Woman Discovers Lost Hat through Miller Hill Subaru Commercial
Around 10pm on a chilly Saturday night in February, Miller Hill Subaru salesman, Al Schnabel heard his phone ring. Who’d be calling at this time of night? Upon the screen was a name he hadn’t seen for almost five years. He picked it up.
“Hello, this is Al.”
“Hi, it’s Sarah Priest. You sold me a Subaru awhile back. I just saw my hat in your commercial.”
“My hat, the lady in your commercial is wearing my hat.”
“Are you sure?”
“Yes. I know my hat. It was missing a pom, that hat is missing a pom. I’ve watched it six times now, and I am sure that this is my hat.”
“Well, let me make some calls and see what I can do.”
As crazy as that phone conversation sounds, it was true. The hat worn by the driver in our “Uphill” commercial was indeed the hat. Sarah had lost it at former Duluth Mayor Don Ness’ farewell concert in late 2015 at the DECC. Luckily, Stacie Spaeth discovered it.
A Fateful Discovery
“I clean the curling club and after every season it’s my task to donate the unretrieved lost and found items,” said Stacie. “When I discovered this hat, something about it stopped me. It was a Turtle Fur hat, a really nice hat. Someone was definitely missing it. The idea struck me that maybe, just maybe, if I wore it around town the owner would spot it. I never imagined they’d spot it on television.”
Months later, Stacie took part in a Miller Hill Subaru commercial. “I brought two hats, a black one and the hat. As luck would have it, the production crew chose the purple one.”
A Colorful History
Sarah purchased the now infamous hat during a visit to her brother in Bozeman, Montana. Embroidered with colorful flowers on a field of lavender, it became her signature almost overnight.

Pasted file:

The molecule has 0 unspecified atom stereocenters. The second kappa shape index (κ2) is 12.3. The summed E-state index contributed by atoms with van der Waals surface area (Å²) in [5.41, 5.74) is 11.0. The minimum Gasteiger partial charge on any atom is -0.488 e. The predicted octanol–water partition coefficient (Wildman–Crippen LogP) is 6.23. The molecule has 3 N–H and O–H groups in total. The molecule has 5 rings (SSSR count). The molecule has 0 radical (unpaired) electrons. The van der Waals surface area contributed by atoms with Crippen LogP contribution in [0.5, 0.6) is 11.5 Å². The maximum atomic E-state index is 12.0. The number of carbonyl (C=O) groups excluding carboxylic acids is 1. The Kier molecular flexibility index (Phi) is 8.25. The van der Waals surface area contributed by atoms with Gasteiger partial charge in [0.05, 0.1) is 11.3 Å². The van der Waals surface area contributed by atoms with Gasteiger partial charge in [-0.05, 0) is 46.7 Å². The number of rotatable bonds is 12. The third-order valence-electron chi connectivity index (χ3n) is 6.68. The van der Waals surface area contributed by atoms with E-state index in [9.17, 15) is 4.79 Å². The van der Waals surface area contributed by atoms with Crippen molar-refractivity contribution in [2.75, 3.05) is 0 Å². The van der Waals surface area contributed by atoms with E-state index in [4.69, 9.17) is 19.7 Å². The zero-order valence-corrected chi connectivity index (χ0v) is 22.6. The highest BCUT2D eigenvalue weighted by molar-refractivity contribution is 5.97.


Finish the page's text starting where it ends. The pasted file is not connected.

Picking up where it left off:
“It’s a unique hat, I suppose that’s why I was so attached to it. I’m a colorful person and in that way it really reflects my personality. I wore that hat everywhere, it really became a part of my identity,” said Sarah.
Everywhere she went, from the Ely Winter Carnival to Lake Avenue tents during Grandma’s Marathon, that hat could be found on her head. She loved it; losing it meant something. So when she spotted it on that fateful February night, she took action.
Reunited at Last
After several phone calls, a meeting was arranged. Both ladies made their way to the Miller Hill Subaru. Turns out, both are Subaru owners, curlers at the Duluth Curling Club and appreciate the same sense of style. Is this the beginning of a new friendship? Things look promising.
Thanks to Stacie’s, Sarah’s and Miller Hill Subaru’s efforts, Sarah was reunited with her hat.
“I was overjoyed to discover my hat,” said Sarah. “I’m so thankful for everyone at Miller Hill Subaru for taking the time to reunite me with it. It’s a small gesture, but it’s nice to see a company so committed to their customers.”
“It’s a weird, cool story. I’m just happy to have played a part in this hat’s history,” said Stacie. “With Sarah as its owner and a Subaru at her side, I’m sure it has plenty more adventures in its future.”
The commercial that made it happen: